Shari and I are 4th cousins. Our most recent common ancestors are Joseph Henry Davis and Sarah Bolton, the progenitors of the prodigious Hasting's Davis clan.
My next challenge is to confirm my great-grandmother Emily Campbell's ancestry through DNA. Alas, like the Davis surname, Campbells are everywhere. This may take a while.
In feudal times, a hundred may have been a unit of land capable of fielding a hundred men-at-arms. When Great Britain first settled Delaware, a hundred was simply a subdivision of a county, much like a township. My earliest Simpson ancestor, John Simpson Sr., born about 1729, farmed in one of the early Delaware hundreds, the Mispillion Hundred of Kent County.
When John Sr. died about 1775, he left land for two of his sons, John Jr., my ancestor, and Robert Simpson. I can find both these men, farming close to each other, on the 1800 U.S. census. However, that census has another Simpson, named Thomas, farming in the Mispillion Hundred, right next door to John Jr. Who was this Simpson?
Some research on Ancestry.com quickly showed that Thomas Simpson was the son of Moses. On many Ancestry.com family trees, people have placed Moses as the brother of John Sr. and the son of William Simpson. This would make some sense with their sons farming right next to each other. John Jr. and Thomas inherited their farms from John Sr. and Moses, who would have also would have farmed right next to each other. It isn't much of a leap to imagine that John Sr. and Moses both inherited their farms from a common father.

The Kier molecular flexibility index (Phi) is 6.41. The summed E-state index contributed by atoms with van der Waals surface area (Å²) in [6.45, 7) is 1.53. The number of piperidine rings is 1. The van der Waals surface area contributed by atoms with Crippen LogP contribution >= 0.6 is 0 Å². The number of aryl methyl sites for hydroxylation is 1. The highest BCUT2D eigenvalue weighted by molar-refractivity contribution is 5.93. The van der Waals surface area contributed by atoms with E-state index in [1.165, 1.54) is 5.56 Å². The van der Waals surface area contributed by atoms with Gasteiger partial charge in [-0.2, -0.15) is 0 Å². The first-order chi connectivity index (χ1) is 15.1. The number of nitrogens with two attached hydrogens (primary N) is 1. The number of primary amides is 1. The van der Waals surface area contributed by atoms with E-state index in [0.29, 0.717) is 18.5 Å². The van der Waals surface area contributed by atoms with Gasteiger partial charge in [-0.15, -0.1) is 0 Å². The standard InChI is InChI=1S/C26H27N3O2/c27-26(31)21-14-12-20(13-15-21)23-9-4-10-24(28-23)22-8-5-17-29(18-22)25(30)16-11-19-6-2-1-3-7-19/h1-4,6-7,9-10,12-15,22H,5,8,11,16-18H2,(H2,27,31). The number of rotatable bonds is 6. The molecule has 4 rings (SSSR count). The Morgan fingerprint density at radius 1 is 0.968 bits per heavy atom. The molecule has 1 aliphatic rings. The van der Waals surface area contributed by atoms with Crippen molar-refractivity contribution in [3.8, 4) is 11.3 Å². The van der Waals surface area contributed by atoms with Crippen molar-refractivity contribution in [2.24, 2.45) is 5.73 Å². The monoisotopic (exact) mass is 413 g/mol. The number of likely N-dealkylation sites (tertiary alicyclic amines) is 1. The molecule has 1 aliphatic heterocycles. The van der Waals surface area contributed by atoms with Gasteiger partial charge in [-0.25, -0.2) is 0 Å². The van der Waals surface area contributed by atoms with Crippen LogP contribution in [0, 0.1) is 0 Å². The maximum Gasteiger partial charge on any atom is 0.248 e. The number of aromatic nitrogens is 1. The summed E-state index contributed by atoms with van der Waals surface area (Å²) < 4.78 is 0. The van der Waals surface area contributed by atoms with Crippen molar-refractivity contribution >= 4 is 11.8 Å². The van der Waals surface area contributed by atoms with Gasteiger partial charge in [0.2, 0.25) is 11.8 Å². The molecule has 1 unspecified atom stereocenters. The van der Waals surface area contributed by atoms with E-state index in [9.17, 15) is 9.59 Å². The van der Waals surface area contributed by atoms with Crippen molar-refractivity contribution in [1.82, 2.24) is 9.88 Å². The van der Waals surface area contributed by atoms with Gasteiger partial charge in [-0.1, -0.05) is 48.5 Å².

However, there was no paper record that these two men were related. Worse, after reading the will of William Simpson, born about 1708, I found that he had left land and goods to Moses, who was also the executor of his will, and to three of his daughters, but did not even mention John.
So were John and Moses related? There was only one way to know for sure. I found a descendant of Moses, Lee Simpson, who was interested in genealogy and I asked him to take a Y-DNA test. Since Y-DNA does not recombine each generation, only mutating very slowly over centuries, Lee and I should have mostly identical Y-DNA.
And we do. John Sr. and Moses were certainly related. Given the lack of any other Simpsons in the area, it is probable that they were brothers. It turns out that these unsourced trees on Ancestry.com were right after all.